Types of Armor:
Hard armor is a term used to describe a body armor plate which has been fabricated in such a way as to form a rigid or hard plate. The result, regardless of materials used, directly correlates to a significant increase in the ballistic resistance of the materials used. This effect can be further improved through the use of enhanced materials. Hard armor is heavier and more cumbersome than soft armor, however it is required in situations where impact from rifle rounds is a possibility, whereas soft armor is incapable of defeating such projectiles.
Soft armor relates to those applications which are comprised of numerous layers of losely fit ballistic sheets which have not been formed into a hard plate. The use of soft armor is common in law enforcement and other professions where concealment and comfort are preferred, especially when worn through an entire shift on a daily basis. Although more flexible than hard armor, soft armor is limited in scope as a result of the lower levels of protection provided.
Materials Used In The Manufacturing Process:
Steel was the first commercially available material used to defeat the penetration of projectiles, starting as early as WWI. However, due to the fact that steel plates can create excessive spall, which can result in secondary fragmentation injuries. Some manufacturers still provide steel plate products, selling exclusively to civilians, however we DO NOT sell steel plates due to safety concerns as demonstrated in detail on our Videos page. Even with the use of “spall resistant” coatings, which are nothing more than liquid truck bed liner, spall and fragmentation should be a major concern to anyone currently utilizing and relying upon steel plates.
Aramid fiber is produced by spinning a solid fiber from a liquid chemical blend. This causes the polymer chains to orientate in the direction of the fiber, increasing strength. Perhaps the most widely known aramid, Kevlar, was developed by Stephanie Kwolek at DuPont in 1965. This high-strength material was first commercially used in the early 1970’s as a replacement for steel in racing tires and later evolved into a primary component of various ballistic applications. Typically it is spun into ropes or fabric sheets that can be used as such or as an ingredient in composite material components. In modern ballistic applications Kevlar can be seen in both hard and soft armor. Although limited to stopping low velocity projectiles, Kevlar can also be used to enhance less resistant armor plates, or as spall protection in applications for buildings and vehicles.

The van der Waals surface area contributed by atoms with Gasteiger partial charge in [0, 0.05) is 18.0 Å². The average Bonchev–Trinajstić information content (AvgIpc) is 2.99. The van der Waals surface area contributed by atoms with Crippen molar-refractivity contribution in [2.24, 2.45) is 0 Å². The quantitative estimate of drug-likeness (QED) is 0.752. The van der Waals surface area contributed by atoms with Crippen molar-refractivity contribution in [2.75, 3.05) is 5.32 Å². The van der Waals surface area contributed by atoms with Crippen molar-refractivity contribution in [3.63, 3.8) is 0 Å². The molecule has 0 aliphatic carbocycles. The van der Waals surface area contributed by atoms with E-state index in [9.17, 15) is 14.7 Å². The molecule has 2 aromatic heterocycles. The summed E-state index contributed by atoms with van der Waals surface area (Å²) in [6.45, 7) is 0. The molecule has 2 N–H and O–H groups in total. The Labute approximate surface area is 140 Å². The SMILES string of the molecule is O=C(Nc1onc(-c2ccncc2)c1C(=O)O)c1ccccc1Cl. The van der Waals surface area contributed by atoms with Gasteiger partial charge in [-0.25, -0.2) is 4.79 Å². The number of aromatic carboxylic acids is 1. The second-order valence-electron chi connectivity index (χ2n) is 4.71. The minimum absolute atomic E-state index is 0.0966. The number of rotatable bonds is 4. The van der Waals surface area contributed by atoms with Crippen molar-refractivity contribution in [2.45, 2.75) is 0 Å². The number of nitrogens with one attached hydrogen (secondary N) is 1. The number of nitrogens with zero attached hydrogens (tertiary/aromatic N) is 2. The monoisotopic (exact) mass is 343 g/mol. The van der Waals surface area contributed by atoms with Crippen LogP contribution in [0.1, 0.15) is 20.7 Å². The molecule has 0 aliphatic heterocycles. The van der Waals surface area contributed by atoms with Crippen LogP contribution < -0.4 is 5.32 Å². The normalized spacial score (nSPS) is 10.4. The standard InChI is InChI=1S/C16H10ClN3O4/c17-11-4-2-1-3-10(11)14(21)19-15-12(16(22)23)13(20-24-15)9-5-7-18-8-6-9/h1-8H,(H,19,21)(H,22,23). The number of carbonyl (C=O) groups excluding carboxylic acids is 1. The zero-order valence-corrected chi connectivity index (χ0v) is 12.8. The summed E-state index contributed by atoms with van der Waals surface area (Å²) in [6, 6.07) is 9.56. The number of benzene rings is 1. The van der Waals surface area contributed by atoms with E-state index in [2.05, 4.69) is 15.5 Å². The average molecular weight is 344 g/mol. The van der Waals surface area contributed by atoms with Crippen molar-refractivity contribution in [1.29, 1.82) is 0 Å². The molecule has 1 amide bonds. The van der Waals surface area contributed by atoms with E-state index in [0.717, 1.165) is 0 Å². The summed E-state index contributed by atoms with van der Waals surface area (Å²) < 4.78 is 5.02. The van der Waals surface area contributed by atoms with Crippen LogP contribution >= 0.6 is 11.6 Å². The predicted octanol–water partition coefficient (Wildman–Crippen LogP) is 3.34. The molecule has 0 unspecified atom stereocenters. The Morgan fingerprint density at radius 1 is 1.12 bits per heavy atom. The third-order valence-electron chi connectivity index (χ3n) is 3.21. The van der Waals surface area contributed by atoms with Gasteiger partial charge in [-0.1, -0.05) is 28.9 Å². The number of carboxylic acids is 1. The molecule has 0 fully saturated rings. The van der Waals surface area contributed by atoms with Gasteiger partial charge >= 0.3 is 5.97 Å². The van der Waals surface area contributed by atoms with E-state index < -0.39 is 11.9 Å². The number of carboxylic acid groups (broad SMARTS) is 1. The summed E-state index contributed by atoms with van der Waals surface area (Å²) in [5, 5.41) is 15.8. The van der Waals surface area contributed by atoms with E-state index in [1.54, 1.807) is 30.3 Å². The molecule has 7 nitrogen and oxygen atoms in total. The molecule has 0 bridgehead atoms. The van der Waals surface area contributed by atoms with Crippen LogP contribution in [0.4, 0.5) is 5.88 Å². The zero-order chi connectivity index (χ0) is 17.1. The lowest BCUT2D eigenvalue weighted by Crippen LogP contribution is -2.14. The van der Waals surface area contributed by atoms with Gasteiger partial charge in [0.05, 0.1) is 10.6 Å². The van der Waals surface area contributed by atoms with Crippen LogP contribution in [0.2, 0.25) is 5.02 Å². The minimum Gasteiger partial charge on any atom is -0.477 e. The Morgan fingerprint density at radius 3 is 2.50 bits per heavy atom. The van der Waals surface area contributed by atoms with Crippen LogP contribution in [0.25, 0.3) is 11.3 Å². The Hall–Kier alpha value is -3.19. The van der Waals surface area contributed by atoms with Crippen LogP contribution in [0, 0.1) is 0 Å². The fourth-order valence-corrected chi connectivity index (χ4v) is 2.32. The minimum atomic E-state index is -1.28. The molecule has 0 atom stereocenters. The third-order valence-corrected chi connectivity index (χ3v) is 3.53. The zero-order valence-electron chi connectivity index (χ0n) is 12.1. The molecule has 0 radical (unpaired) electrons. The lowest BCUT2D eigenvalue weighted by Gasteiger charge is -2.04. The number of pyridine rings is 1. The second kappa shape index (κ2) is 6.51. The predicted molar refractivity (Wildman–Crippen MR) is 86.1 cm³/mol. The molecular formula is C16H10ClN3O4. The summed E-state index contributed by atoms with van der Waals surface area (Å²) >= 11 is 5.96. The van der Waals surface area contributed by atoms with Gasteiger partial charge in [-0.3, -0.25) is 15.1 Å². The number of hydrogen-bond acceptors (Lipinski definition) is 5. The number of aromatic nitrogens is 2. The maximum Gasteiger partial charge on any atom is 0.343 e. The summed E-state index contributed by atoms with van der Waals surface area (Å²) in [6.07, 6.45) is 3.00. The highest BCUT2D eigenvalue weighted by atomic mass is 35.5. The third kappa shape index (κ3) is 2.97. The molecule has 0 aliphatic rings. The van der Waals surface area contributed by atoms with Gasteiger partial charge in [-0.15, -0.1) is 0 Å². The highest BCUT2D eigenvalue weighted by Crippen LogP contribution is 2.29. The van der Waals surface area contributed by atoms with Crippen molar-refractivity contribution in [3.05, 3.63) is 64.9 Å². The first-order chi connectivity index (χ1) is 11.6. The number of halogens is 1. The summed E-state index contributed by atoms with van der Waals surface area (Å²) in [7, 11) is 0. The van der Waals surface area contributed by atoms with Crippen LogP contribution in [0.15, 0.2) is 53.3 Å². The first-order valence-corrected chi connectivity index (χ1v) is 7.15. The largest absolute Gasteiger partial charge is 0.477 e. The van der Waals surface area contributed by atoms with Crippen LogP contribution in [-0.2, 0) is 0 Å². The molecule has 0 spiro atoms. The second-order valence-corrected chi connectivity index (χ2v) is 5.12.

Polyethylene fibers have replaced Kevlar in many modern hard armor applications, due to greatly improved ballistic resistance and a significant reduction in weight. This is a result of the dense molecular chains formed when processing UHMWPE fibers, and the fact that dense impregnated resins are no longer required. Polyethylene armor systems are manufactured by bonding unidirectional UHMWPE (Ultra High Molecular Weight Polyethylene) fibers over an HDPE (High Density Polyethylene) sheet. The sheets are then cut to a shape and placed in a mold where it is then compressed under high heat and pressure resulting in a cohesive, lightweight hard armor plate. When struck by a projectile the plate delaminates at the point of impact, distributing the force over a wide area while trapping the round within the plate itself, thereby eliminating spall entirely.
Polyethylene can be used independent of other materials to form Level III plates capable of defeating .223/7.62 rounds, however it cannot stop armor piercing ammunition without the addition of ceramic breaker plates.
Nonmetallic materials combined with fiber to form composites, ceramics are now widely used in combination with Polyethylene based materials in order to provide Level IV protection, capable of defeating armor piercing ammunition. The ceramic overlay is used on the exterior of the Polyethylene plate and acts as what is referred to as a “breaker plate”. The hardness of the ceramic layer causes the projectile to fragment on impact. The Polyethylene material then acts as what is referred to as a “backer plate”, trapping the fragments within the material to eliminate spall while fragmenting and defeating the projectile.
The NIJ, or National Institute of Justice, has set parameters by which body armor is classified according to its level of ballistic resistance. It is a direct result of the materials used and the process by which armor systems are fabricated. The chart below outlines the various levels of protection assigned by the NIJ for each particular caliber. Use the chart below to help determine which grade of armor is best suited for your purposes.